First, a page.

Over the years, there have been many studies on the effect of women on boards. According to a recent report from Catalyst, a nonprofit group aimed at expanding opportunities for women at work, women hold 19.2% of S&P 500 board seats in the United States.
But for every study that finds a positive relationship between women board members and the company’s financial performance, there’s another with the opposite result. An article recently published in the Academy of Management Journal sorts through the studies and seeks to explain the discrepancies.
Authors Corinne Post and Kris Byron, management professors at Lehigh University and Syracuse University respectively, reviewed 140 studies comprised of more than 90,000 firms from 35 countries between 1989 and 2014. The authors sorted the studies according to how financial performance was viewed: (1) profitability, or how well the firm utilized its assets and investments to generate income (internal view) or (2) market performance, reflecting external perceptions and stock performance (external view).
Fast Company spoke with Post about the article and her research centering on women on boards of directors. Post says the studies generally ignore the multi-dimensionality of a firm’s financial performance and neglect the context in which boards operate. Overall, when women are on boards, companies are more profitable, Post says. These boards spend more time monitoring activities such as audits, and are more engaged in strategic advising in areas like resource allocation and markets.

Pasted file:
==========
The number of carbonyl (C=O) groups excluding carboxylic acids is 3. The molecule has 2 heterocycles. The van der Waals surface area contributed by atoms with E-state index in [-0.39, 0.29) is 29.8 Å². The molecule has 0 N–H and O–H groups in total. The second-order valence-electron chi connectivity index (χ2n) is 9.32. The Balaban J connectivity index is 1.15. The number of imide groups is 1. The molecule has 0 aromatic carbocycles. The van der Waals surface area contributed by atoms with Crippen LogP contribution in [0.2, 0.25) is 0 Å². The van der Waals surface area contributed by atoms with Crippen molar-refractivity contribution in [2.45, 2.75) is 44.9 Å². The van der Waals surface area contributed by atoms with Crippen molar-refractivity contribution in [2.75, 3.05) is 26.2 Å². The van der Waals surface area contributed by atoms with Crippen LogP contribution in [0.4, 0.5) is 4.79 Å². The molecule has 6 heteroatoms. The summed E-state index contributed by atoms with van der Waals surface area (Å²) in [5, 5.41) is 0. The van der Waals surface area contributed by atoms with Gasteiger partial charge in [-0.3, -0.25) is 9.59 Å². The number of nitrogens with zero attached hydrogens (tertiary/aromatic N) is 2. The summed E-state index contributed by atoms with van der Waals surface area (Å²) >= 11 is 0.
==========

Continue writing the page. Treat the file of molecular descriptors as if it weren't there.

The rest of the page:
The authors found that female directors have different experiences and backgrounds from their male counterparts, and bring this knowledge and these perspectives to the position. Women are generally more inclusive in their communications and interactions with others, paying attention to who speaks up and who doesn’t, Post says.
Specifically, the researchers found that female board representation is positively related to profitability and market performance in countries with stringent shareholder protections such as the United States, Malaysia and Israel. The idea is that when a group’s held to a higher standard of accountability, it will draw on the knowledge of everyone in that group, leading to better decision making, Post says.
Post says there’s definitely room for improvement, as the number of women on boards doesn’t reflect the number of women in management positions.
So, when filling an open seat on the board, what’s a company to do? Post offers the following tips:
Don’t fill spots based on gender only. Focus instead on recruiting members with knowledge, different experiences and perspectives. Work to develop a culture of inclusion within the company.
Consider the level of gender parity in the market (i.e. whether the market is receptive to female directors). Different markets react to women on boards in different ways, Post says.
Companies doing business in countries with shareholder protections are more likely to have directors who request more information because directors are held accountable for their decisions. For countries that don’t have laws in place to protect shareholders, companies should create a culture that motivates boards to act in similar, more accountable ways.